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Why EFSF Auction Was So Weak

What if the EFSF had an auction and nobody came?

The EFSF finally got an auction through Monday, but nobody is cheering. To begin with, the initial auction of 5 billion euros that was supposed to happen last week was cancelled. Today's auction of just 3 billion euros clearly indicates lack of demand.

Second, spreads are widening on the bonds. The yield on the 10-year EFSF bond that was floated today (the money will be used for Ireland) was 3.59 percent, considerably higher than even 6 weeks ago. Ten-year German bonds are at 1.8 percent, by comparison.

Poor demand is one factor, but others are pointing to concerns that France may eventually lose its AAA-rating. The EFSF is itself guaranteed by Germany and France (mainly), so if France is downgraded the EFSF could also be downgraded. That would make the cost of bond issuance prohibitive.

But it's already getting prohibitive.

With yields moving up, prices moving down, earlier buyers of these bonds (governments like Japan, for example) cannot be happy. That may be one reason there was such low interest last week from the G20 on expanding the EFSF.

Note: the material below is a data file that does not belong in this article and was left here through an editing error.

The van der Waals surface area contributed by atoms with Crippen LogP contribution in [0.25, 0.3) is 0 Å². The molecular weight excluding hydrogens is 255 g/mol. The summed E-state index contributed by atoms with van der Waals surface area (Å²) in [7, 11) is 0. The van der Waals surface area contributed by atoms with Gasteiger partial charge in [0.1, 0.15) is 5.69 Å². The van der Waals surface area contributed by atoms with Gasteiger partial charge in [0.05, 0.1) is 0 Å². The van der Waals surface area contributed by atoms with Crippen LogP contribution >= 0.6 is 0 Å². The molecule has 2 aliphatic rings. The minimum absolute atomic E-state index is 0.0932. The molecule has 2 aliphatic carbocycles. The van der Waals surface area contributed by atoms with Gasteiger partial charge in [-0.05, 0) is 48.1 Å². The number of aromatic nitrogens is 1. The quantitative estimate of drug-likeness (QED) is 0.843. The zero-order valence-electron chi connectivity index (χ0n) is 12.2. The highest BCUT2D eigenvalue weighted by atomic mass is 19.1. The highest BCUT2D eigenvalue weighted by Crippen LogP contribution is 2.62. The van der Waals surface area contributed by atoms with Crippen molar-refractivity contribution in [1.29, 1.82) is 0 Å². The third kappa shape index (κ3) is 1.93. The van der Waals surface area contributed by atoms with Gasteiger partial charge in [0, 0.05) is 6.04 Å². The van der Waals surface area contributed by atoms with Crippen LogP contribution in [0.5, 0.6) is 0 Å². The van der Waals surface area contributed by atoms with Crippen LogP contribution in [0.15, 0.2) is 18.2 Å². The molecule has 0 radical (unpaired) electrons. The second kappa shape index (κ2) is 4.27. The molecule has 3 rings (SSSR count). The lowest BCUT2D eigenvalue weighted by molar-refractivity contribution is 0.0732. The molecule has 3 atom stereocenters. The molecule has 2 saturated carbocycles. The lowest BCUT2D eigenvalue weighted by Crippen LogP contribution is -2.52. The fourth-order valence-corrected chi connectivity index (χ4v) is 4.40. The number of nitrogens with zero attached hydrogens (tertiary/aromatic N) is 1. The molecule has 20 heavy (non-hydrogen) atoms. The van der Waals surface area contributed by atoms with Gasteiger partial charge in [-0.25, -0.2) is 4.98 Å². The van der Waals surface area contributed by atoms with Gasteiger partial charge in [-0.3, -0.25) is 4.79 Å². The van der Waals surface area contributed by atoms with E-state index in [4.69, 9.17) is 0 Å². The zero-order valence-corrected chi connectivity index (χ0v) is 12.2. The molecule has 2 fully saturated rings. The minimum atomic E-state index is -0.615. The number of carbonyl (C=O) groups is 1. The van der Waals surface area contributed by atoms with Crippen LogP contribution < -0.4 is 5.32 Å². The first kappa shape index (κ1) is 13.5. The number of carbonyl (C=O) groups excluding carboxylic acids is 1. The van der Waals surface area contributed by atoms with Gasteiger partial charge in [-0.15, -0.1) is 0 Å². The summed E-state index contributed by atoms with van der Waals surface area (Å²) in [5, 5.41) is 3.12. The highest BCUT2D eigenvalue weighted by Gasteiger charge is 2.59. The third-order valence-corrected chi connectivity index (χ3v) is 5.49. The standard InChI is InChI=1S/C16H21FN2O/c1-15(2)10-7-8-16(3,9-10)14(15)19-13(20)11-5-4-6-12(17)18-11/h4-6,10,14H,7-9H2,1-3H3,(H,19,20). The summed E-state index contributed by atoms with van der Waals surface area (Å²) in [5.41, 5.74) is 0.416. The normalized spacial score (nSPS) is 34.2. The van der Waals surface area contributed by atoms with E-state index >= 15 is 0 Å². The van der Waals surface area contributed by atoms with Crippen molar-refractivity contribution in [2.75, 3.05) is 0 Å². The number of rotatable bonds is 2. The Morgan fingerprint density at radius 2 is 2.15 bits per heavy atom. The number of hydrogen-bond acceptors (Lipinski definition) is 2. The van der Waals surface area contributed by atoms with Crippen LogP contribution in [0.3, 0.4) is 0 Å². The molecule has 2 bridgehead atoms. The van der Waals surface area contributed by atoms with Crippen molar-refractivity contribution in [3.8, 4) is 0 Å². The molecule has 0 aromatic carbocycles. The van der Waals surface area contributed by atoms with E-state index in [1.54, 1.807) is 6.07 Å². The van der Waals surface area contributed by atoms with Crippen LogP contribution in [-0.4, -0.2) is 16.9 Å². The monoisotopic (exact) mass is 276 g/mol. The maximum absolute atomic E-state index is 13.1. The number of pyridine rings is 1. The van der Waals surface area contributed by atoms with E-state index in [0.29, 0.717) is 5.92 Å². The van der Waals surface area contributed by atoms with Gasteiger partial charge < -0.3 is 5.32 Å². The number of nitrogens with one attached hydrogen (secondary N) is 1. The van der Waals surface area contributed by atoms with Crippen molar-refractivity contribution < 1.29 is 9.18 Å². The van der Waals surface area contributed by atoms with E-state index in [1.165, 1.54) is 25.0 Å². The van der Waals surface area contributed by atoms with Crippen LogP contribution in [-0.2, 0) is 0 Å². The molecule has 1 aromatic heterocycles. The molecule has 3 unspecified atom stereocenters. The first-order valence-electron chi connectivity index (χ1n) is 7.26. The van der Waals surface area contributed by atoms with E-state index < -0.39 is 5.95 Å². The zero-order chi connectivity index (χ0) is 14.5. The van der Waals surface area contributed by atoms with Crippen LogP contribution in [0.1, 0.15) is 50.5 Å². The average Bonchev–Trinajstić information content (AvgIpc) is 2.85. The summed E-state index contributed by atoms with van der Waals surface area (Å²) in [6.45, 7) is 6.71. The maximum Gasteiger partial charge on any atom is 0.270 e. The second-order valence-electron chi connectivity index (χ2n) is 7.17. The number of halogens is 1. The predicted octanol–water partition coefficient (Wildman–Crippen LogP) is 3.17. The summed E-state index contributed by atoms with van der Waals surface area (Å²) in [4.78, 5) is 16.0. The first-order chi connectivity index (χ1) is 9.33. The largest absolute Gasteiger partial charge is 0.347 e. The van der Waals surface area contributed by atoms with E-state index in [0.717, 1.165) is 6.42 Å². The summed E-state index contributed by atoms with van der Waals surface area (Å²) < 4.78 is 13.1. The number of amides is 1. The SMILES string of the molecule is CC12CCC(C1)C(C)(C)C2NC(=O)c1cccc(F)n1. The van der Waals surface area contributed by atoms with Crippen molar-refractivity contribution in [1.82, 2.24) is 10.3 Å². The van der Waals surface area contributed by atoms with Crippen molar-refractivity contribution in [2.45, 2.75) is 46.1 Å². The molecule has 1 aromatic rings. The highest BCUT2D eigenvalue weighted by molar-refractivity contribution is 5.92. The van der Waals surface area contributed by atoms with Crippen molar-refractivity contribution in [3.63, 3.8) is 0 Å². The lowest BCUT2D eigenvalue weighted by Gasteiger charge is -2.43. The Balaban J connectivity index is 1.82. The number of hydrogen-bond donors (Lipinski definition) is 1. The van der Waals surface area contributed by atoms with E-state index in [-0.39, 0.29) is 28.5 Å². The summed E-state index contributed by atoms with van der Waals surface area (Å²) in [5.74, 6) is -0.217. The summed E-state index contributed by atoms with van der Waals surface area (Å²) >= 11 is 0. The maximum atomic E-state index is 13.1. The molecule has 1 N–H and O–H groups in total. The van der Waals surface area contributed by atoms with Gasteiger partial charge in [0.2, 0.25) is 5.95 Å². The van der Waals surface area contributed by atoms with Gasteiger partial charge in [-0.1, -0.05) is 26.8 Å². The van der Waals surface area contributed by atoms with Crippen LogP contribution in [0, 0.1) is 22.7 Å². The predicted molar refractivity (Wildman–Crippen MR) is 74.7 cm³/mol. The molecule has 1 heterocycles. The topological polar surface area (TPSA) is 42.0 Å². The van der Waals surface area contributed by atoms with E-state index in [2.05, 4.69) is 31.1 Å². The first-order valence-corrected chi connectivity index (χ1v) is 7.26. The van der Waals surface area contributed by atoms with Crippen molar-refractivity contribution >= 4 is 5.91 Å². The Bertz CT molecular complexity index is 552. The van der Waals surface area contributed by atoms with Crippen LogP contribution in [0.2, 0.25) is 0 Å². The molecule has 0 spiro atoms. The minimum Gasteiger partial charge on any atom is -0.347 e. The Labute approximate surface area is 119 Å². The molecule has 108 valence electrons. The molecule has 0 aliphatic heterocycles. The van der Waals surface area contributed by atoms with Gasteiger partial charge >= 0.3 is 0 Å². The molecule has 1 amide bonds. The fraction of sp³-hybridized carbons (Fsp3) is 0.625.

We need a credible plan to ring-fence Italy and Spain. If we get that, markets will move up and stocks will start to trade on fundamentals. Without it, the doomsayers will be right: the ECB will be forced to go all-in when nobody can afford to float debt, or buy it.

Elsewhere, stocks rose midday on a somewhat off-the-cuff remark from ECB member Juergen Stark: "I assume that in 1-2 years at the latest the crisis will be under control, if not overcome. Overcome in the sense that acute political actions are no longer necessary."

Two years? That's how far we've come: that's worth 80 points on the Dow. And Stark is leaving the ECB!

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  • A CNBC reporter since 1990, Bob Pisani covers Wall Street from the floor of the New York Stock Exchange.

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